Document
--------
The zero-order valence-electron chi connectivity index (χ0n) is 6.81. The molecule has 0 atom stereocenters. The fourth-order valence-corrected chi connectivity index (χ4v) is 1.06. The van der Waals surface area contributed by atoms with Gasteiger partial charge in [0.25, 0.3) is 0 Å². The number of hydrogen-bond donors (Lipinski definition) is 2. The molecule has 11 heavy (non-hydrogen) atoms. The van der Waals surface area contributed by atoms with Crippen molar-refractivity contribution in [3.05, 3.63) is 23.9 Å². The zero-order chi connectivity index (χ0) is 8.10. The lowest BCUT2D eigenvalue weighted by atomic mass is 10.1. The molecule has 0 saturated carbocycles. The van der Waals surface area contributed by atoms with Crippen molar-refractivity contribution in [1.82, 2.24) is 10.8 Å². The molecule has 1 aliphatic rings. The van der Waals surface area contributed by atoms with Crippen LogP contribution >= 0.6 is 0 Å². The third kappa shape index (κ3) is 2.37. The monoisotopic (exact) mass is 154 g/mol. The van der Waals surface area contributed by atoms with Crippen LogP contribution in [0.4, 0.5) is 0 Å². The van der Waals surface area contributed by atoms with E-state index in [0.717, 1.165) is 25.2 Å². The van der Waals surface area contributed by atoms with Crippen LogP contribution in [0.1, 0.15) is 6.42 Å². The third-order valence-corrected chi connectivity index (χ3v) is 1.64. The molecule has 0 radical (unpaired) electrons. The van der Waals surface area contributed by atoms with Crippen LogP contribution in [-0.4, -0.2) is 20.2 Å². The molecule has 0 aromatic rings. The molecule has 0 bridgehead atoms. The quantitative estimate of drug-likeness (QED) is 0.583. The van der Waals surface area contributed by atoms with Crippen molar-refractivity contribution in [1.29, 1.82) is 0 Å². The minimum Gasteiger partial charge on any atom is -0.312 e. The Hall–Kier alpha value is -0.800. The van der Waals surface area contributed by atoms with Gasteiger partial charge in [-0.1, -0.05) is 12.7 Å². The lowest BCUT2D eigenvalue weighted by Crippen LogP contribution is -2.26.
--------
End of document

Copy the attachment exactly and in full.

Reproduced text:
The zero-order valence-electron chi connectivity index (χ0n) is 6.81. The molecule has 0 atom stereocenters. The fourth-order valence-corrected chi connectivity index (χ4v) is 1.06. The van der Waals surface area contributed by atoms with Gasteiger partial charge in [0.25, 0.3) is 0 Å². The number of hydrogen-bond donors (Lipinski definition) is 2. The molecule has 11 heavy (non-hydrogen) atoms. The van der Waals surface area contributed by atoms with Crippen molar-refractivity contribution in [3.05, 3.63) is 23.9 Å². The zero-order chi connectivity index (χ0) is 8.10. The lowest BCUT2D eigenvalue weighted by atomic mass is 10.1. The molecule has 0 saturated carbocycles. The van der Waals surface area contributed by atoms with Crippen molar-refractivity contribution in [1.82, 2.24) is 10.8 Å². The molecule has 1 aliphatic rings. The van der Waals surface area contributed by atoms with Crippen LogP contribution >= 0.6 is 0 Å². The third kappa shape index (κ3) is 2.37. The monoisotopic (exact) mass is 154 g/mol. The van der Waals surface area contributed by atoms with Crippen LogP contribution in [0.4, 0.5) is 0 Å². The van der Waals surface area contributed by atoms with E-state index in [0.717, 1.165) is 25.2 Å². The van der Waals surface area contributed by atoms with Crippen LogP contribution in [0.1, 0.15) is 6.42 Å². The third-order valence-corrected chi connectivity index (χ3v) is 1.64. The molecule has 0 radical (unpaired) electrons. The van der Waals surface area contributed by atoms with Crippen LogP contribution in [-0.4, -0.2) is 20.2 Å². The molecule has 0 aromatic rings. The molecule has 0 bridgehead atoms. The quantitative estimate of drug-likeness (QED) is 0.583. The van der Waals surface area contributed by atoms with Crippen molar-refractivity contribution in [1.29, 1.82) is 0 Å². The minimum Gasteiger partial charge on any atom is -0.312 e. The Hall–Kier alpha value is -0.800. The van der Waals surface area contributed by atoms with Gasteiger partial charge in [-0.1, -0.05) is 12.7 Å². The lowest BCUT2D eigenvalue weighted by Crippen LogP contribution is -2.26.